On 9 December 2019, the final stage of the Senior Managers and Certification Regime (SMCR) will be rolled out to all remaining FCA solo regulated firms, typically brokers, MGAs, financial advisers, and asset managers.

For those who work in compliance, legal or HR functions, or who will be personally affected by SMCR, read on for the key points of interest and action points to help you prepare.

Are you SMCR ready?

A session on conduct rules and reporting obligations

How to prepare

The first step towards implementation is to decide which of the three tiers (enhanced, core or limited) your firm falls within and which directs the scope of the SMCR obligations

SMCR is complicated, but at heart is a shift to individuals being held personally to account for the area of the business they manage and the obligation on firms to police its employees both in terms of ensuring they comply with the FCA mandated Conduct Rules but also to certify that employees are fit and proper (F&P) to carry out their job function. More particularly:

  • Firms must designate individuals to have specified senior manager functions (SMF) and, with that, Prescribed Responsibilities. SMFs include CEO, other executive directors, compliance oversight, and MLRO.
  • Prescribed Responsibilities vary depending on the applicable tier but will include at least a SMF taking responsibility for the firm's obligations under SMCR, the firm's F&P certification obligations, policies and procedures in relation to financial crime, and conduct rules training and breach reporting.
  • Each business area must have a senior manager responsible for it and who will be held accountable for it. This includes both regulated and unregulated activity so covers functions such as IT and may not necessarily reflect existing management structures or that certain functions are undertaken outside the UK.
  • All senior managers must complete and keep up to date a concise standalone document known as a Statement of Responsibilities setting out the areas for which they are responsible and in respect of which they will owe a Duty of Responsibility.If there is a breach of an FCA requirement in relation to that area the senior manager will be held accountable if they are at fault, including when they did not take reasonable steps to prevent it.
  • Certain other employees, generally those carrying our regulated activity, others with significant management functions and material risk takers, will need certified annually by the firm as F&P. This is by reference to their honesty, integrity and reputation, competence and capability, and financial soundness.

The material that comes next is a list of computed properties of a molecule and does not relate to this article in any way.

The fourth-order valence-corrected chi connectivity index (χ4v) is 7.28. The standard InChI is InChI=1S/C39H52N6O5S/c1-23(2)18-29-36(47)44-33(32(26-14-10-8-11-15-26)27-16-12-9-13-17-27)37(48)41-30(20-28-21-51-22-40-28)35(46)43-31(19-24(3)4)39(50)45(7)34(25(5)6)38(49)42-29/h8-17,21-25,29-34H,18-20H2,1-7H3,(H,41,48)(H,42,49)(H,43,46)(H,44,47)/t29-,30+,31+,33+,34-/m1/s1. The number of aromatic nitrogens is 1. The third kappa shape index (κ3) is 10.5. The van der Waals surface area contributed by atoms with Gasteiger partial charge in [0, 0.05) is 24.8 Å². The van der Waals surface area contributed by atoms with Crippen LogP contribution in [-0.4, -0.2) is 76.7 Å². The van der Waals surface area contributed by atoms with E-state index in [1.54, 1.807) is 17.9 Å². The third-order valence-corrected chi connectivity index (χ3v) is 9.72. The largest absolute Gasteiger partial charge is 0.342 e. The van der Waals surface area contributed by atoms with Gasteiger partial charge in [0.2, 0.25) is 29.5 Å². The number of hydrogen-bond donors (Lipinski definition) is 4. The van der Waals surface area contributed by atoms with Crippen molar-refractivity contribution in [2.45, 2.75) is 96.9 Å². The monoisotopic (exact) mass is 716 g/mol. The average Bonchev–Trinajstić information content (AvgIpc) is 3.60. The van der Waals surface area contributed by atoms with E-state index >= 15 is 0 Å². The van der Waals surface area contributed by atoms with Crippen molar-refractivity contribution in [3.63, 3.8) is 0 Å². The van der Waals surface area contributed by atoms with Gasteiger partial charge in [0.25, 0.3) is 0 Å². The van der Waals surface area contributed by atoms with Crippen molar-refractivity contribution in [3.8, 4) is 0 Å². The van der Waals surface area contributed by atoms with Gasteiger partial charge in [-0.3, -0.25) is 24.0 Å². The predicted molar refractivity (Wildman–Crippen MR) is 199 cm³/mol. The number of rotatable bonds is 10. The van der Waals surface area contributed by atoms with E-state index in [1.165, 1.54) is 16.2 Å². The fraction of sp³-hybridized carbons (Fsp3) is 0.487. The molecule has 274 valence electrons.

• In addition almost all employees, except those carrying out ancillary functions (e.g. reception, mailroom) will need to comply with a tiered set of Conduct Rules including such matters as acting with integrity, acting with due care, skill and diligence, and being open and co-operative with regulators.
  • Firms needs to carry out training on SMCR obligations, including the Conduct Rules, and keep a log of Conduct Rule breaches to be reported annually and with mandatory reporting to the FCA for breaches by SMFs and any "significant" breach.
  • A requirement to obtain and provide Regulatory References in a mandated template to avoid, as the FCA eloquently puts it, "rolling bad apples".

Megan Butler the FCA Director of Supervision has made explicit that sexual harassment and other non-financial misconduct can amount to a breach of the Conduct Rules. This was reinforced as recently as this November when Gareth Truran, acting director of Insurance Supervision at the PRA, sent a "Dear CEO" letter in which he stated:

"Instances of non‐financial misconduct could speak to personal integrity and may have implications for our view of the fitness and propriety of individuals within our Senior Managers and Certification Regime. We are encouraged by some of the important initiatives that are now under way within the market to improve this position. We will also continue to work closely with the Financial Conduct Authority to assess instances where inappropriate culture and behaviour within firms may impact compliance with regulatory expectations, standards and our statutory objectives."

The FCA has also recently confirmed it has open investigations into one firm and six individuals for non-financial misconduct.

While intermediaries coming within scope for the first time have so far had light touch regulation, it is clear this is going to significantly change and with average enforcement fines in 2017/2018 of GBP90,000 for individuals and substantially higher for firms, there is a strong incentive to take SMCR obligations seriously.